Some types of teas have natural laxative properties. Weak dandelion tea is low FODMAP, but dandelion leaves are known to have a laxative effect², which is particularly not good for those who already struggle with loose bowel movements.
The process of brewing and sipping tea may be soothing and stress relieving. When someone has an upset tummy, they could try drinking a low FODMAP tea as one method of symptom management
My Personal Favourite Place to Buy Tea
As mentioned earlier, there are many places to purchase teas. Consider purchasing your tea from companies who do not make unsubstantiated drastic health claims about their teas, or promote “detox” teas which contain laxatives or diuretics. I personally do not like to support those companies with my money.
Lots of cities now have small teashops that sell loose leaf teas. My personal favourite in London, Ontario is Wisdom Tea Shop. They have a wonderful selection of many different types and flavours of loose-leaf teas, and are very knowledgeable. Plus, their prices are lower than the big companies such as David’s Tea and Teavana. They also sell yummy foods including Japanese crepes, and they recently added a gluten-free crepe to their menu (made with sweet white rice flour). If you aren’t in London, ON, you can research what local tea shops are nearby (or ship to your location). Note: this post is not sponsored and/or affiliated with Wisdom Tea Shop. I just simply enjoy their tea and personally recommend it to all my friends.
Ginger & Maple Tea Recipe
Your reward for reading this super long post is this easy tea recipe!
- Stick to only the teas found to be low FODMAP by Monash during elimination (weak black, weak chai, weak dandelion, rooibos/tea, green, peppermint, white, buchu, and honeybush).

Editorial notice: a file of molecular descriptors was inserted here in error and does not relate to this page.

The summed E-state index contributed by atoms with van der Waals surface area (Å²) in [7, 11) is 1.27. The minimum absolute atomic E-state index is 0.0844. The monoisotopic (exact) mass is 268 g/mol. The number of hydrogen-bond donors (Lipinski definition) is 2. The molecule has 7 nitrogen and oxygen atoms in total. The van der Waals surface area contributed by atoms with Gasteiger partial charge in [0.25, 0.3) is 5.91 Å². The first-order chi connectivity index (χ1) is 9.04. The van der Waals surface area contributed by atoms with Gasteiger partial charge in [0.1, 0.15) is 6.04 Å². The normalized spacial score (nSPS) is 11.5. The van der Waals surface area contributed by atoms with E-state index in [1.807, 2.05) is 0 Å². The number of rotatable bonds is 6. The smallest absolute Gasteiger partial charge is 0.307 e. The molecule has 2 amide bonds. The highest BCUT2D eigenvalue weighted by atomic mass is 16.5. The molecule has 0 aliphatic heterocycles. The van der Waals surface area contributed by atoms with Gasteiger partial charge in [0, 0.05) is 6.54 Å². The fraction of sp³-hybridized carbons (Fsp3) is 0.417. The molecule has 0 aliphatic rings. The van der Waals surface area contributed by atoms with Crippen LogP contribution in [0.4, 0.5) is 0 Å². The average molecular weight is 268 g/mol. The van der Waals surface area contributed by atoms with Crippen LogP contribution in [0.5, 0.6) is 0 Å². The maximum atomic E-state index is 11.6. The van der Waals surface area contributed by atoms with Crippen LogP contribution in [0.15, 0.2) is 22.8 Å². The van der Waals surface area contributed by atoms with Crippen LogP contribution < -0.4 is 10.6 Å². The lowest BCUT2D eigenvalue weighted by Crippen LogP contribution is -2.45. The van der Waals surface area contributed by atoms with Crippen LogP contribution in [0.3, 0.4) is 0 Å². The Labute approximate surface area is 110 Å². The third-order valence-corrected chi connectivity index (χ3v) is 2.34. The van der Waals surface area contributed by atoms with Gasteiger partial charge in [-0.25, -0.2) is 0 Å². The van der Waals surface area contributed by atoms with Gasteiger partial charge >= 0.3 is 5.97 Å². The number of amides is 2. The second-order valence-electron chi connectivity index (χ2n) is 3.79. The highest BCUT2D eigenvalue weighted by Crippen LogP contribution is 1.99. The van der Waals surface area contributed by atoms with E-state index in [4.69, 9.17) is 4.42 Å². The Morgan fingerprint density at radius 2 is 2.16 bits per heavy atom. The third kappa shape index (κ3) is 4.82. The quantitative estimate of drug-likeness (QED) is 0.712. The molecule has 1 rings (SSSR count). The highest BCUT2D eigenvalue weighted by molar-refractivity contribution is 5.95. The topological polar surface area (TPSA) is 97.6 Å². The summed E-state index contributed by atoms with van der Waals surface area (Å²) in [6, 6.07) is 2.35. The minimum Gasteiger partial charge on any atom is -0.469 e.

- Read tea ingredients lists carefully for added high FODMAP ingredients (including natural flavours of high FODMAP ingredients such as honey flavour) and avoid those teas during elimination.
- You can test any high FODMAP teas (or untested teas) you miss during reintroduction.
- If caffeine is a symptom trigger, choose teas that have no or little caffeine (e.g., rooibos/red, white, green and peppermint).
- Add only low FODMAP sweeteners and milks to your tea.
Are you looking for support with managing digestive symptoms and/or the low FODMAP diet? My nutrition counselling and coaching services are available across Canada (via video messaging or phone). I am a registered dietitian with a Master’s of Public Health in Nutrition who specializes in digestion and practical healthy eating tips. Learn more about my services by clicking here.
Looking for other low FODMAP beverages? Click here for four yummy low FODMAP hot chocolate recipes.
- Eat Right Ontario, 2016. https://www.eatrightontario.ca/en/Articles/Caffeine/Tea-Time.aspx
- Nicole Osinga RD & Colleen Farrell, 2016. https://nicoleosinga.com/2016/09/21/the-truth-about-detox-teas/
- Marx, W. A., Kiss, N. B., & Isenring, L. A. (2015). Is ginger beneficial for nausea and vomiting? An update of the literature. Current Opinion in Supportive & Palliative Care, 9(2),189-195. https://www.ncbi.nlm.nih.gov/pubmed/25872115
- Eat Right Ontario, 2016. https://www.eatrightontario.ca/en/Articles/Digestion-Digestive-health/Irritable-Bowel-Syndrome.aspx
- The Monash University Low FODMAP Diet App. http://www.med.monash.edu.au/cecs/gastro/fodmap/iphone-app.html
- Fodmap Friendly App. http://fodmapfriendly.com/app/
- Monash University, 2015. http://fodmapmonash.blogspot.ca/2015/08/faq-strong-tea.html
- Eat Right Ontario, 2016. https://www.eatrightontario.ca/en/Articles/Caffeine/Facts-on-Caffeine.aspx